Monthly Archives: May 2006

Tempus fugit

Time flies like an arrow, fruit flies like a banana. Finding time to study languages, and do all the other things I enjoy doing (including writing this blog), is quite tricky. Fortunately, because I work at home most of the time, I have some flexibility in when I start and finish my work, and I […]

General 3 Comments

Word of the day – glisser

glisser, verb = to slide, slip, glide Examples of usage le beateau glissait sur les eaux = the boat glided over the water ils glissèrent le long de la pente dans le ravin = they slid down the slope into the gully le voleur leur a glissé entre les mains = the thief slipped through […]

French, Language, Words and phrases 10 Comments

Relative difficulty

On a typical day, I listen to Raidió na Gaeltachta in the morning, and Radio nan Gaidheal and Radio Cymru in the afternoon. Of the languages spoken on these radio stations – Irish, Scottish Gaelic and Welsh respectively, I understand Welsh the best, and the other two quite well, though my Irish is stronger than […]

Language 7 Comments


When watching films in languages I can understand but which are foreign to me, I try to follow the spoken dialogue and read the subtitles at the same time. This is quite a challenge. When the subtitles are not there, I can usually follow the dialogue better because my concentration isn’t split between listening to […]

Language 10 Comments

Word of the day – seilleann-dé

seilleann-dé, noun = butterfly – (lit. “bee of God”) Related words: seilleann-mòr – bumble bee (lit. “big bee”) seilleann-nimh – hornet (lit. “poison bee”) seilleann-seimhid – snail seilleannach – fulls of bees, teasing, capricious There are also some interesting words for butterfly in Welsh: iâr fach yr haf (lit. “summer chick”) glöyn byw (lit. “living […]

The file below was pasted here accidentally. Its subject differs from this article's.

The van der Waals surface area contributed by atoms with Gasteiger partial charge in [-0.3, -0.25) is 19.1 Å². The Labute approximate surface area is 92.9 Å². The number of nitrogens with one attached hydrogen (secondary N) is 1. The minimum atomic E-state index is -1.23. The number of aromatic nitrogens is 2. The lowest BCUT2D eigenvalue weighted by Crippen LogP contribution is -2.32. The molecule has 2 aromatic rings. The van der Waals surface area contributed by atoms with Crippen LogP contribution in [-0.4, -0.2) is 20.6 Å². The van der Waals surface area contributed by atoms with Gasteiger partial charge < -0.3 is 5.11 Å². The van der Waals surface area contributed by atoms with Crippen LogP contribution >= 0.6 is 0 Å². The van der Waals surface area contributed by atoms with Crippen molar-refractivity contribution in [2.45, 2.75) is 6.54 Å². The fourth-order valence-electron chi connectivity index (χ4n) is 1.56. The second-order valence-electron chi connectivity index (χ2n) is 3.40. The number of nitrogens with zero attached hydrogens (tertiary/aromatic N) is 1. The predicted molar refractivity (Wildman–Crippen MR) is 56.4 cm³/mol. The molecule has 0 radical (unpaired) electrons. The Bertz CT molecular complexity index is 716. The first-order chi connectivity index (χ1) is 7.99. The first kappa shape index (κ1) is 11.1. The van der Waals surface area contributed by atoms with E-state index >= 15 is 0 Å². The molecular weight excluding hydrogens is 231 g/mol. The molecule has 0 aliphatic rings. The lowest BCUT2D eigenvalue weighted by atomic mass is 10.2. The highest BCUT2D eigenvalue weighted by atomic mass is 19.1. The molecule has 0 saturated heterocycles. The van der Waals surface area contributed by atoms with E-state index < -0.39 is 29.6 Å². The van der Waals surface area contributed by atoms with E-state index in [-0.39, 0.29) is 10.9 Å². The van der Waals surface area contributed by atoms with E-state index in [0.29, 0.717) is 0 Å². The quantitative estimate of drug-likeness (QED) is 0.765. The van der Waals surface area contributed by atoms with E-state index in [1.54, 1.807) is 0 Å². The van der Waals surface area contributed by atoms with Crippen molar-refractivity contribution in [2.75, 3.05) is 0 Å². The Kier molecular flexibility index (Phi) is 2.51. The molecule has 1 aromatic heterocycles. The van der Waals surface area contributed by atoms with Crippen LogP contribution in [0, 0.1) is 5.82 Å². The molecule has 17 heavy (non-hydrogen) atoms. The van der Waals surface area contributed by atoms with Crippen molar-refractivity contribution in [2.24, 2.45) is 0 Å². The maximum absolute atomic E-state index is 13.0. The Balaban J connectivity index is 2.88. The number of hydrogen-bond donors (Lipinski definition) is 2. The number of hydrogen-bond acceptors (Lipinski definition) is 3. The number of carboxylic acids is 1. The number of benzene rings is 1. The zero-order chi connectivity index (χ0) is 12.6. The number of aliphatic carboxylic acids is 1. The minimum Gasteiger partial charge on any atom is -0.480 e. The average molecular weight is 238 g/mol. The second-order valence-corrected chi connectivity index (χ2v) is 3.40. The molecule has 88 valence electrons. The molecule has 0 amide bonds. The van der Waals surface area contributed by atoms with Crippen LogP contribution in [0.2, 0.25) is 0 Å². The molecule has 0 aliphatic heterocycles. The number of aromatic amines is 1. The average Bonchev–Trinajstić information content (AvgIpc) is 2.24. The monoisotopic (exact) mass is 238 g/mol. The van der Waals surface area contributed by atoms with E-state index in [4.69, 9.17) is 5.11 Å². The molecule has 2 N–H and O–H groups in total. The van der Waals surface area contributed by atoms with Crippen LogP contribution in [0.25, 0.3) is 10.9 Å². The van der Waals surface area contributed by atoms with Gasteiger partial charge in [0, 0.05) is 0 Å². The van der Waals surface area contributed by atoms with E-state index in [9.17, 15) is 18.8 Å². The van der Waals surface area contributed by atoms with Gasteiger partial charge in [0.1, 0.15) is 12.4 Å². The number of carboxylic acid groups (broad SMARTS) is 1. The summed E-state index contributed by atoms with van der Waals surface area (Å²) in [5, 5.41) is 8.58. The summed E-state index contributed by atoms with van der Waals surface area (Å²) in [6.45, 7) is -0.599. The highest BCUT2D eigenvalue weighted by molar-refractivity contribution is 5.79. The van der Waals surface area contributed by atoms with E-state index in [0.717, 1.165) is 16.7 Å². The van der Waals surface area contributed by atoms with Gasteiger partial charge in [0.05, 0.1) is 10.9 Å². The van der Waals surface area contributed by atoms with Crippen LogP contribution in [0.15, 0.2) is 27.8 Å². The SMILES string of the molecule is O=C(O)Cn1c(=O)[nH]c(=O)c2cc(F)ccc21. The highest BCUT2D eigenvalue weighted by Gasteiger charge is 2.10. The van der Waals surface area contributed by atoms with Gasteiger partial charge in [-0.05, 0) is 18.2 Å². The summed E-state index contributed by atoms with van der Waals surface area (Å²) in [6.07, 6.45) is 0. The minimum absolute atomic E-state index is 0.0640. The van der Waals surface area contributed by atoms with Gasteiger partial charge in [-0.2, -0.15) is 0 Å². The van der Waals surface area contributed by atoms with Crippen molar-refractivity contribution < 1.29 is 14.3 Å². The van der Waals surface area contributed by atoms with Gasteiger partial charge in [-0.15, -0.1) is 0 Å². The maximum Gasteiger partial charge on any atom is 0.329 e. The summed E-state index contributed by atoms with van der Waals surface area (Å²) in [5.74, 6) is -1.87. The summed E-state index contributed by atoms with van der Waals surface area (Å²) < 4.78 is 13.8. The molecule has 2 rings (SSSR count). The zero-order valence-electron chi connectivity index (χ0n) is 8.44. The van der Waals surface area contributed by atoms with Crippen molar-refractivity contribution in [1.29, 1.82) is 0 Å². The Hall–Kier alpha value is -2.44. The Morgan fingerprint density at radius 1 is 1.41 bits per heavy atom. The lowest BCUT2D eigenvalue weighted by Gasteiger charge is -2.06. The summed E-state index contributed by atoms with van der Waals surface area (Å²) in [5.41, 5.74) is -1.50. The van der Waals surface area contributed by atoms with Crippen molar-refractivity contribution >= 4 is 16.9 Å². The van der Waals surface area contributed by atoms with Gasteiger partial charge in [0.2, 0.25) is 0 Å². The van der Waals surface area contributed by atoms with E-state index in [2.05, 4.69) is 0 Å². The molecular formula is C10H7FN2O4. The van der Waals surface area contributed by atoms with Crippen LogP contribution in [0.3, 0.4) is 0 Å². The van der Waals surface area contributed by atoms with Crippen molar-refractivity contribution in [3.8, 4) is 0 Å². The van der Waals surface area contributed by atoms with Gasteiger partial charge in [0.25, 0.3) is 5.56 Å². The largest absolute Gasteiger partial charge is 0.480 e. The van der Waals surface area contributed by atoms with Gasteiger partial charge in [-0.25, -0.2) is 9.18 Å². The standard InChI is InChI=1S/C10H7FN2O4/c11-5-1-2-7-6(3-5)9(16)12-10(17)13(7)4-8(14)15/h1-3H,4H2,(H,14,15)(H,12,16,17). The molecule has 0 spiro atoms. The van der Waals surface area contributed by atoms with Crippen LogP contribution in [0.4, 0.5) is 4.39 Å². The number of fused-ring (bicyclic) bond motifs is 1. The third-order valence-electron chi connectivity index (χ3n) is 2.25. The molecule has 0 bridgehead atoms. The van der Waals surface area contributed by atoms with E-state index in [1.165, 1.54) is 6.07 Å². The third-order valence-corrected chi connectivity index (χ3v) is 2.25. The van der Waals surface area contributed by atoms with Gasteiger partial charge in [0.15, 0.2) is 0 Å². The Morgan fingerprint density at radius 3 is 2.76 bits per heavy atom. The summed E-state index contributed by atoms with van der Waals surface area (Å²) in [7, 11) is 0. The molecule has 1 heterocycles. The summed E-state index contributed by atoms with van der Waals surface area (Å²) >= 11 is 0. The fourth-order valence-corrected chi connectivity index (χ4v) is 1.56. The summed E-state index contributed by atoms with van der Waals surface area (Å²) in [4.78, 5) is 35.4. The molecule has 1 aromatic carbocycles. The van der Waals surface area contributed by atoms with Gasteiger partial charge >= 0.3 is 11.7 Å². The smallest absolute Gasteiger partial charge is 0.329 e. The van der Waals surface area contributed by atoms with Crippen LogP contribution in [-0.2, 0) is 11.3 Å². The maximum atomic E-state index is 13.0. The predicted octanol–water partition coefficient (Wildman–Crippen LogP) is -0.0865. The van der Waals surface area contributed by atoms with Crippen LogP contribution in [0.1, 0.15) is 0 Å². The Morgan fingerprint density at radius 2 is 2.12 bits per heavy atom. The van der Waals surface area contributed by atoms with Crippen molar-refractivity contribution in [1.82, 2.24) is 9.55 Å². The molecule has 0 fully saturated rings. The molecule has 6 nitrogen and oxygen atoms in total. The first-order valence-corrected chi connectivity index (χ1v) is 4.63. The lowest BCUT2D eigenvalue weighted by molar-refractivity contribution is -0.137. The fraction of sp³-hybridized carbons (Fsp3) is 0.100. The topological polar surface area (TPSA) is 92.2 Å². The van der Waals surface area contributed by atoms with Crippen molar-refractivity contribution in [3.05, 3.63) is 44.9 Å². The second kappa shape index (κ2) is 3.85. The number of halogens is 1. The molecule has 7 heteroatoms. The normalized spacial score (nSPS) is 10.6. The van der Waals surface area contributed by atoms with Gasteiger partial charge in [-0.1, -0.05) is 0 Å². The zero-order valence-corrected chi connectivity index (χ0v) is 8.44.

Language, Scottish Gaelic, Words and phrases 2 Comments

Comprehension delay

When I listen to speech in a foreign language there is often a delay between my hearing of what is said and my understanding of it. My brain is working hard to separate the continuous stream of sound into words, and to work out the meanings of those words, though I don’t usually translate the […]

Language 5 Comments

Shellbacks and polliwogs

My brother and his girlfriend are currently polliwogs, but sometime today or tomorrow they will become shellbacks. A polliwog or pollywog is a sailor who has not crossed the equator, while a shellback is one who has, or an experienced or old sailor. According to nautical tradition, when the equator is crossed, a ceremony is […]

English, Language, Words and phrases 6 Comments

Word of the day – dylunio gwe

dylunio gwe = web design dylunio = to design; gwe = web, gauze, texture Heddiw, o’r diwedd, dw i’n wedi dod o hyd i’r gair Cymraeg am web design, a thermau defnyddiol eraill fel systemau rheoli cynnwys, datblygu gwefanau a mewnrwydi. Rŵan, os oes angen arna i, dw i’n gallu siarad am y pethau hyn. […]

Language, Welsh, Words and phrases 5 Comments

Word of the day – bean ghlúine

bean ghlúine, noun = midwife (lit. “kneeling woman”) This word suggests that kneeling was once a major part of being a midwife in Ireland. Other Irish words for midwife are bean chabhartha (“helping woman”) and cnáimhseach, and midwifery is cnáimhseachas. The word midwife comes from the Old English mid (with) and wif (woman). One of […]

Irish, Language, Words and phrases 3 Comments

Word of the day – 崎 (qí)

崎 (qí), noun = the banks of a winding river This is an example of one of the very specific words in Chinese. I doubt if it’s used very often, but the fact that you pack so much meaning into a single syllable is quite impressive. Pronounced with the first tone and combined with 嶇 […]

Chinese, Language, Words and phrases 23 Comments
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